The Danish writer Hans Christian Andersen, best known for his fairy tales, once said, “To travel is to live.”
In the 19th century when he was writing, travel was a rare opportunity reserved for only the most adventurous and well-heeled. Andersen came from humble beginnings but the popularity of his books made him able to travel, and travel he did throughout Europe, the Near East and Africa. His experiences helped him to create tales that touched people of various cultures as well as ages.
Travel can be exhausting, frustrating and inconvenient. Then there is the financial commitment that can put leisure travel out of reach for many. And yet, if it can be managed, there is nothing that will enrich the soul more than seeing and learning about new places. There is an Asian proverb that goes something like this, “Better to see something once than hear about it a thousand times.”
My formal education in world history was never great, and life experiences time and again have taught me how little I know about the rest of the world. Travel has helped immensely to fill in the gaps and similarly, it has sparked my curiosity to learn more.
So here are some of the things I learned on a recent trip to the Mediterranean region of Europe.
The Catalans, those who live in northeastern Spain where Barcelona is the largest city, speak a different language from the rest of the nation and many want to create their own independent country.
Croatia is a spectacularly beautiful place with towns that date to Roman times. Cities nearly destroyed in the Bosnian war of the 1980s are now rebuilding thanks largely to tourist dollars.
Pompeii is known as the town frozen in time when the volcano Vesuvius erupted near Naples, Italy, in the first century A.D., burying it in ash and molten rock. At the same time, there was another lesser-known town, Herculaneum, closer to the sea that succumbed to superheated mud, killing the some 4,000 residents in a matter of seconds and preserving elaborate tiled floors and frescoes. Its existence was discovered in 1707, several years before a surveyor learned of the location of Pompeii.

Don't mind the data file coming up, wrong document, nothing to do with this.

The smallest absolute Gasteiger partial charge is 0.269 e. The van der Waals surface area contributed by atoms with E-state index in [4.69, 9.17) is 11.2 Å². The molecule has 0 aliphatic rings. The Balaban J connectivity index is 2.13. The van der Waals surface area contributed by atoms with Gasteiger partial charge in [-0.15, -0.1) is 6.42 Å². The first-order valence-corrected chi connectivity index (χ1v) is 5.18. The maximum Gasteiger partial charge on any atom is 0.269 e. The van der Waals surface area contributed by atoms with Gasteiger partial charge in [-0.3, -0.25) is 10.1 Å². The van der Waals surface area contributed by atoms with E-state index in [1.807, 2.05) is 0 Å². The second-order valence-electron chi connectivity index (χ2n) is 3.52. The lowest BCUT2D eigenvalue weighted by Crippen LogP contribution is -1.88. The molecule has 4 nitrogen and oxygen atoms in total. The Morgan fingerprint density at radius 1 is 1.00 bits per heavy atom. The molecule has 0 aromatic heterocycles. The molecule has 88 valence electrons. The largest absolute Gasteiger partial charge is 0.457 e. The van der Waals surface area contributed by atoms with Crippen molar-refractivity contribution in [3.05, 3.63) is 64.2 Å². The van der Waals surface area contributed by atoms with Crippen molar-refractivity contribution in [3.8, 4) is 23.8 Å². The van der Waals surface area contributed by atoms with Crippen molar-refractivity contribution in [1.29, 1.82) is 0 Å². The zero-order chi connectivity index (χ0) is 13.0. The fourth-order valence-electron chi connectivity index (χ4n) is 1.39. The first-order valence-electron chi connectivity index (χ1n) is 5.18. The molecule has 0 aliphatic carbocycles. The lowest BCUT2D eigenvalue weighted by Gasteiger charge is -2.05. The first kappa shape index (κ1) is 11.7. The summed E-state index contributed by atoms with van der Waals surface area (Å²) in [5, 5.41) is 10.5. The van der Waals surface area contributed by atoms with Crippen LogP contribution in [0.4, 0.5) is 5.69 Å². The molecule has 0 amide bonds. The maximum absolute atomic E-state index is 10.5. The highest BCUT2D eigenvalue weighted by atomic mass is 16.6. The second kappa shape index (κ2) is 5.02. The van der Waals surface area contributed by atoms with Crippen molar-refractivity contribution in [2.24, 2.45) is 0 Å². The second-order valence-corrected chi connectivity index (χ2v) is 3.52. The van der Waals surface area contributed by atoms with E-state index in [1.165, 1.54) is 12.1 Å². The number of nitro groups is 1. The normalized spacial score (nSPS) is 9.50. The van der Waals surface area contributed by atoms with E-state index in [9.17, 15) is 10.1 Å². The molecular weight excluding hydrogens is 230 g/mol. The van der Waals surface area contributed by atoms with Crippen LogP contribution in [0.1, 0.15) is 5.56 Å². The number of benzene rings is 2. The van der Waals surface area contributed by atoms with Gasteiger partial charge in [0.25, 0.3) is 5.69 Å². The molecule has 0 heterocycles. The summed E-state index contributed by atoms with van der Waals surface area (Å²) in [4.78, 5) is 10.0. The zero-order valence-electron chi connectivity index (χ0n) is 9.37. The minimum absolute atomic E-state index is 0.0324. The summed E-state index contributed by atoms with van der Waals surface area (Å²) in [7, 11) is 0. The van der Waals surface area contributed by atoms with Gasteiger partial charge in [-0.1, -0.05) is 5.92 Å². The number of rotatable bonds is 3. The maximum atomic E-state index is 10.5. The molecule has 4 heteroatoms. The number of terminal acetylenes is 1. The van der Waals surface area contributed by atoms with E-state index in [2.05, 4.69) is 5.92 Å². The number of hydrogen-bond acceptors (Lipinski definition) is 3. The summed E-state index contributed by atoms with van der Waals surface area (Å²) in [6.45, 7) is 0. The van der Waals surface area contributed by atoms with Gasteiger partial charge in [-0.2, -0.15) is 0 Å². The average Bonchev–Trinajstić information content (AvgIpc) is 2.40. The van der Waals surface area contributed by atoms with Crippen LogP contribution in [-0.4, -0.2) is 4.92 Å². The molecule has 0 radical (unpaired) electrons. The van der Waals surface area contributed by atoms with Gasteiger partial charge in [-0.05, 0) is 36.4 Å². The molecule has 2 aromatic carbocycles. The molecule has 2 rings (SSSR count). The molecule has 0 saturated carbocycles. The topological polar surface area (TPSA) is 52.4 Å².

In Corfu, Greece, we were part of the Oct. 28 celebration that marks the day in 1940 when Greek leaders told Mussolini they had no intention of being overtaken by Italy as World War II began. This resistance, which eventually cost some 400,000 Greek lives, was one more nail in Hitler’s coffin. We had the pleasure of enjoying lunch at a sidewalk cafe as marching bands passed by and families picnicked near the sea.
Venice, we learned, was established on swampland by Roman citizens who took refuge when Attila the Hun invaded the mainland in the 5th century A.D. These innovative people learned to adapt to their new situation and built their city into a major trading location between Europe and the Far East. The famous St. Mark’s Square is named for the patron saint whose bones were smuggled out of Egypt to add legitimacy to their brand of Roman Catholicism.
Uniformly, what I learned about the places we visited is that the residents are intensely proud of their county and eager to share it with visitors. Almost everywhere, English is understood and spoken easily. The accents may be unfamiliar but it is good to remember that to them, we have accents, too.
For those schooled in ancient history, none of this may be new. But being there, seeing where people have lived, overcome adversity and thrived over the centuries was enlightening. Nearly everywhere we went we heard of the hardships — the wars, the despotic leaders who killed indiscriminately, the plagues that decimated the population and the natural disasters, including earthquakes, floods and the like.
Then there was the evidence of what the poet Robert Burns called man’s inhumanity to man. The enslavement of groups of people seen as of lesser value, the wars that eliminated populations in the name of God, the caste system that relegated certain people by heritage to a meager existence. Some things don’t change.
And yet, people go on; they farm the land, build cities, nurture families. They create examples of beautiful art, produce music and literary works that last through the centuries. They preserve places of great beauty and believe in a future that is better than today.
Travel to foreign lands is an exhilarating experience. It reinforces the magnificence of the human race and the commonality of our existence. It would be well to follow the advice of Confucius: “Wherever you go, go with all your heart.”
Kathy Silverberg is former publisher of the Herald-Tribune’s southern editions. She can be reached at firstname.lastname@example.org or followed on Twitter @kdsilver.